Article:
When does the kernel of a function equal the image?
Thanks in advance
I think you mean a linear transformation, not a function. They're not the same thing.
I haven't thought about this question, but I have a notion. By the rank-nullity theorem, the rank would have to be zero in that case so the nullity would be n (where n is the number of columns). Any pivot column would mean a rank greater than 0. So there must be no pivot columns. The only way I can picture that is a matrix with all zeroes.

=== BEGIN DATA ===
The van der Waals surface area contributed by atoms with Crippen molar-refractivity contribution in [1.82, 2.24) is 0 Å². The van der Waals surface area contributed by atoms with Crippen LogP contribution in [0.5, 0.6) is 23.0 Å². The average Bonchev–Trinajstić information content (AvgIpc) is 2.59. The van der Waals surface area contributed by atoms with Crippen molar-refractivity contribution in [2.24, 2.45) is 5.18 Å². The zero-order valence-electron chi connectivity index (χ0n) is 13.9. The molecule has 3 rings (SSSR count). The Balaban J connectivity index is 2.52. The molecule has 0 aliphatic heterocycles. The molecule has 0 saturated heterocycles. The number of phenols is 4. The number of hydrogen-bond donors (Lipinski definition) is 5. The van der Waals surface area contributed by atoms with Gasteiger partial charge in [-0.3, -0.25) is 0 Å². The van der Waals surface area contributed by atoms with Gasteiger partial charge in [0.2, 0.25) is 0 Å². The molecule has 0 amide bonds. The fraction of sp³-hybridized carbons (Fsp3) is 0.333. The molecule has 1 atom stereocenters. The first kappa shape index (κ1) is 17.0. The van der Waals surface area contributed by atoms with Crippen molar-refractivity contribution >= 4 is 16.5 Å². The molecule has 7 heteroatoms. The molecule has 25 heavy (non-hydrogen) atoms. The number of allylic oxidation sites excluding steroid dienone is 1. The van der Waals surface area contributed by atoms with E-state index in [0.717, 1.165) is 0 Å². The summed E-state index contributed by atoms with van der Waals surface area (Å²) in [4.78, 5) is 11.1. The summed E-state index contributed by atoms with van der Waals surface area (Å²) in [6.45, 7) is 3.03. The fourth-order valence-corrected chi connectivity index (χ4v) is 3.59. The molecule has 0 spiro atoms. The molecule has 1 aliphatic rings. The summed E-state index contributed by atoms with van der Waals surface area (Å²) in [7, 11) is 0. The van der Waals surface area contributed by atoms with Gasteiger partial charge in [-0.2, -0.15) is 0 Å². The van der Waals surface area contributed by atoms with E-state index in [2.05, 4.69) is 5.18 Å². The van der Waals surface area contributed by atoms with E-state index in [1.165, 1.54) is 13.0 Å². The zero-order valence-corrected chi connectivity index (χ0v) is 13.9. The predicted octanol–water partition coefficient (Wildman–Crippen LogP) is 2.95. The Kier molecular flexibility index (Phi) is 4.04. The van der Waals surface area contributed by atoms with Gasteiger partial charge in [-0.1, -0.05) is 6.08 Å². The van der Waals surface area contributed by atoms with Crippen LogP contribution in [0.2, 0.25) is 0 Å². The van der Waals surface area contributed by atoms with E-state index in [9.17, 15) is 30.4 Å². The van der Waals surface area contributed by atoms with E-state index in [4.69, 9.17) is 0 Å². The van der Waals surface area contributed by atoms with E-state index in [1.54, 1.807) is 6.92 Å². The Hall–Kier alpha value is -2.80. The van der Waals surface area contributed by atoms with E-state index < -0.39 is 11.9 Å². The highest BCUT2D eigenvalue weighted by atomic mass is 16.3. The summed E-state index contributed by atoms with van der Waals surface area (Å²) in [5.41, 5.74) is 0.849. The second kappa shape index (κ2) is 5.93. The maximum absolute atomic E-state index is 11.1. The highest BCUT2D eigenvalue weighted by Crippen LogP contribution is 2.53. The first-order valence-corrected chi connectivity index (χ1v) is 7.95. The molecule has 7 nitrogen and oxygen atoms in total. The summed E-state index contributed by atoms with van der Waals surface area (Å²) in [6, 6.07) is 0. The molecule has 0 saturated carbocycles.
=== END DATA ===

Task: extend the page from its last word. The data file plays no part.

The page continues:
There are several meanings for kernel of a function,
The OP should have defined terms.
Post Script: Here is a second reference.
If this had said "null space", rather than "kernel", then I would say that a vector space, and so "linear transformation", but "kernel" is more general.
The "image" of a function, f, is $\displaystyle \{y | y= f(x)$ for some x}, the "kernel" is $\displaystyle \{ x| f(x)= 0\}$. If the kernel is equal to the image, then, for all x, f(x) is i the image and so f(f(x))= 0 and, conversely, if f(y)= 0, there exist x such that f(x)= y.